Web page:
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The role of driver behavior, skills, and personality traits in traffic accidents

Sümer, Nebi
Özkan, Türker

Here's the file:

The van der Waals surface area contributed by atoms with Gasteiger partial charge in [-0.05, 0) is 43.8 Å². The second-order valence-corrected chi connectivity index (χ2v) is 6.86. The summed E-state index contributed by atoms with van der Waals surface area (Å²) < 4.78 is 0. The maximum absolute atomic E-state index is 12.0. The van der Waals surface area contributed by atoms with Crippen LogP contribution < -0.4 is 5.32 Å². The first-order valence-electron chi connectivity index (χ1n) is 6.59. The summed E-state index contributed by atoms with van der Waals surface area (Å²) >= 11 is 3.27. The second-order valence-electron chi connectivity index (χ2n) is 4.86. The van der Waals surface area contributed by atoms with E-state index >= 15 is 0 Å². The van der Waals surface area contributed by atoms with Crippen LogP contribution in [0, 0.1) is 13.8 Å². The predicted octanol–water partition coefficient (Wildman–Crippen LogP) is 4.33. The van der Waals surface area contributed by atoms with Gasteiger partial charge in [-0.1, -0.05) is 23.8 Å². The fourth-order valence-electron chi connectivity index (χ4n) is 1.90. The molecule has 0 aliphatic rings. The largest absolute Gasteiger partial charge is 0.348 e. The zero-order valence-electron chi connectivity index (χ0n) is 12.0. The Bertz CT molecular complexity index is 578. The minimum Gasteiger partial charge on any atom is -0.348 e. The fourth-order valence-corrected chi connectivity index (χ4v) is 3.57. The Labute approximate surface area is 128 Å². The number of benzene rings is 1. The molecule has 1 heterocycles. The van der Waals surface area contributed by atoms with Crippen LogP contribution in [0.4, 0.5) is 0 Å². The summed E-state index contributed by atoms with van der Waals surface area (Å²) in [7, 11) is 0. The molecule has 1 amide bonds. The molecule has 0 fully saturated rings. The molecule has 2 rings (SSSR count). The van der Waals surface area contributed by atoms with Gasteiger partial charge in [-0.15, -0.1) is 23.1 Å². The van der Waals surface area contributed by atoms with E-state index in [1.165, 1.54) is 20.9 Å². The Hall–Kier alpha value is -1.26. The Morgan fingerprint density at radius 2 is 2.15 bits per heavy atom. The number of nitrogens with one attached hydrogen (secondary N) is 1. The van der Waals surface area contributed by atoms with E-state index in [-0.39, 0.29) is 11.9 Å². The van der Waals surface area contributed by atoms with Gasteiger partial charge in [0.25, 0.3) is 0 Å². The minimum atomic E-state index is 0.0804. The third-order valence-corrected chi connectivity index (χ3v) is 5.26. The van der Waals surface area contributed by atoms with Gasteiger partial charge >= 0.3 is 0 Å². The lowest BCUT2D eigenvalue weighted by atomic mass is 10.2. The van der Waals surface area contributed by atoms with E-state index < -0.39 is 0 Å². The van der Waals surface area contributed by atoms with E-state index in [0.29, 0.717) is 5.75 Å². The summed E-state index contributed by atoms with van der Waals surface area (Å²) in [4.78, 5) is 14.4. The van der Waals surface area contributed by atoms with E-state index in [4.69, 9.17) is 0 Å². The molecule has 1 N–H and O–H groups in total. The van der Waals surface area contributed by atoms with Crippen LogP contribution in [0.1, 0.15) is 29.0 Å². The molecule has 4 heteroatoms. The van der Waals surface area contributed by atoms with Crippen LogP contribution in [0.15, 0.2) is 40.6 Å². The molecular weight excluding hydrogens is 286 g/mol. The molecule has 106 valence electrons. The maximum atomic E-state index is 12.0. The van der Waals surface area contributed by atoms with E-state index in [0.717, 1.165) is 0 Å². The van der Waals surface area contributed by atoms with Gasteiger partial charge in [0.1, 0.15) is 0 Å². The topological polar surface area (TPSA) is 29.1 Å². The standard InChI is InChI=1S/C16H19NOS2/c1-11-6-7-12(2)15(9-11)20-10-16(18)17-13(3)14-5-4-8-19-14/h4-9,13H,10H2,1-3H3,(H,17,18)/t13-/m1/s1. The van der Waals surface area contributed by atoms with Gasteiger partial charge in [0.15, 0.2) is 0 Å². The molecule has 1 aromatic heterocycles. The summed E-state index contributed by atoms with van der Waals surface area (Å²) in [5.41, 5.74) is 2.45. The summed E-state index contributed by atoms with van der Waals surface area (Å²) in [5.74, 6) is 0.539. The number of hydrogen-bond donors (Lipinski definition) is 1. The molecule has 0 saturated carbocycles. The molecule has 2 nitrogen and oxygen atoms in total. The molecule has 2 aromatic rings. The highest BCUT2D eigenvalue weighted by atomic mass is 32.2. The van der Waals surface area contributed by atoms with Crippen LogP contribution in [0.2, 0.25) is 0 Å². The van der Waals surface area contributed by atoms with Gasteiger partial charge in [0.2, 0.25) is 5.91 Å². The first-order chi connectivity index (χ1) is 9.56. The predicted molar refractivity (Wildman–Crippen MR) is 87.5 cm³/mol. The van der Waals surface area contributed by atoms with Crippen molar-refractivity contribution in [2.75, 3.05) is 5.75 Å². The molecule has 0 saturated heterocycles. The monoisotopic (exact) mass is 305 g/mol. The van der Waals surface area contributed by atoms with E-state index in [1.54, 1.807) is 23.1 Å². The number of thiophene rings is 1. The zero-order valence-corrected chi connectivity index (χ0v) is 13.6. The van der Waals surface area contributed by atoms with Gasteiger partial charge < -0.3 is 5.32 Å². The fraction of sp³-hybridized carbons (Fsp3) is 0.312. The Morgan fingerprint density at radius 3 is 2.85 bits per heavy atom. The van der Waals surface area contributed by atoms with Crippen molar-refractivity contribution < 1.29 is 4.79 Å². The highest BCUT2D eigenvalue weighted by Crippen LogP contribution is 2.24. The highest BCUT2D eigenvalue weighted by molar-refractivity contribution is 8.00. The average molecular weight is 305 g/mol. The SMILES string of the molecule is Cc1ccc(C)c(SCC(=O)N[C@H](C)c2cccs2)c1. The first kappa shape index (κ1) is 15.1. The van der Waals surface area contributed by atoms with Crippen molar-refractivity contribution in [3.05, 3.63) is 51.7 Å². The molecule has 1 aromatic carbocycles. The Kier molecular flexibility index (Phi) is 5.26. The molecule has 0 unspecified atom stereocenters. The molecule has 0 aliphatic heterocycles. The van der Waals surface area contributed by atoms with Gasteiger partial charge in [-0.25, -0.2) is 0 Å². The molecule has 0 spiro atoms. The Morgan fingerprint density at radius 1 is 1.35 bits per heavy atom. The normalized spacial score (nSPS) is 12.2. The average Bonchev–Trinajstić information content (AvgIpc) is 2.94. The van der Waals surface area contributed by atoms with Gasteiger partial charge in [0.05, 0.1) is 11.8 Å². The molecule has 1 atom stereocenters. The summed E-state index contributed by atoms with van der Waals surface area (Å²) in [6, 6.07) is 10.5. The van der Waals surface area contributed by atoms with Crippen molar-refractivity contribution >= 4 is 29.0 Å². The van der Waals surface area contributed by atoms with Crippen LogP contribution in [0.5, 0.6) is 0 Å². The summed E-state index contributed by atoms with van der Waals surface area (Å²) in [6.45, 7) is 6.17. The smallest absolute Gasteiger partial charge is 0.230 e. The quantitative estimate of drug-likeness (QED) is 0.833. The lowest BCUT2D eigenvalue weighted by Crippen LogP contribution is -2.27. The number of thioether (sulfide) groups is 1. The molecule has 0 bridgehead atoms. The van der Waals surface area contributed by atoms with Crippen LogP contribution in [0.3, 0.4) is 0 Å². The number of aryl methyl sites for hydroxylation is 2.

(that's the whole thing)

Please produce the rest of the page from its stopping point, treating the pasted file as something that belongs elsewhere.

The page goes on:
Traffic accidents area leading cause of death in Turkey. Past research on traffic psychology has clearly revealed that human factors play the chief role in road crashes, and driver behaviors, skills, risk-oriented personality traits, and psychological symptoms are the specific contributors of these factors. The present study was conducted to examine the role of driver behaviors, skills, some personality constructs, and psychological symptoms in predicting accidents and negative driver outcomes. A total of 321 male drivers (41 automobile and 280 professional: taxicab, bus, heavy vehicle, and minibus drivers) were involved in the study and filled out a survey consisting the measures of demographic characteristics, accident history, driver behaviors (violations and errors), skills (driving and safety skills), certain personality traits (sensation seeking, aggression), and psychological symptom checklist. The results of the analyses comparing live drive types demonstrated no significant differences with the exception of safety skills and sensation seeking. Comparison of the drivers with no accidents and multiple accidents revealed that those with multiple crashes reported higher levels of violations and errors and lower levels of safety skills and also had higher sensation seeking, aggression, and psychological symptoms than accident-free drivers. The results of the sequential regression analysis indicated that violation was the only predictor of accident rate after controlling age and exposure to driving. Finally, psychological symptoms were the strongest predictor of traffic violations. Findings were discussed emphasizing the critical impact of driver violations, safety skills, and certain personality constructs, such as sensation seeking, in creating "accident proneness", and suggestions were made for future studies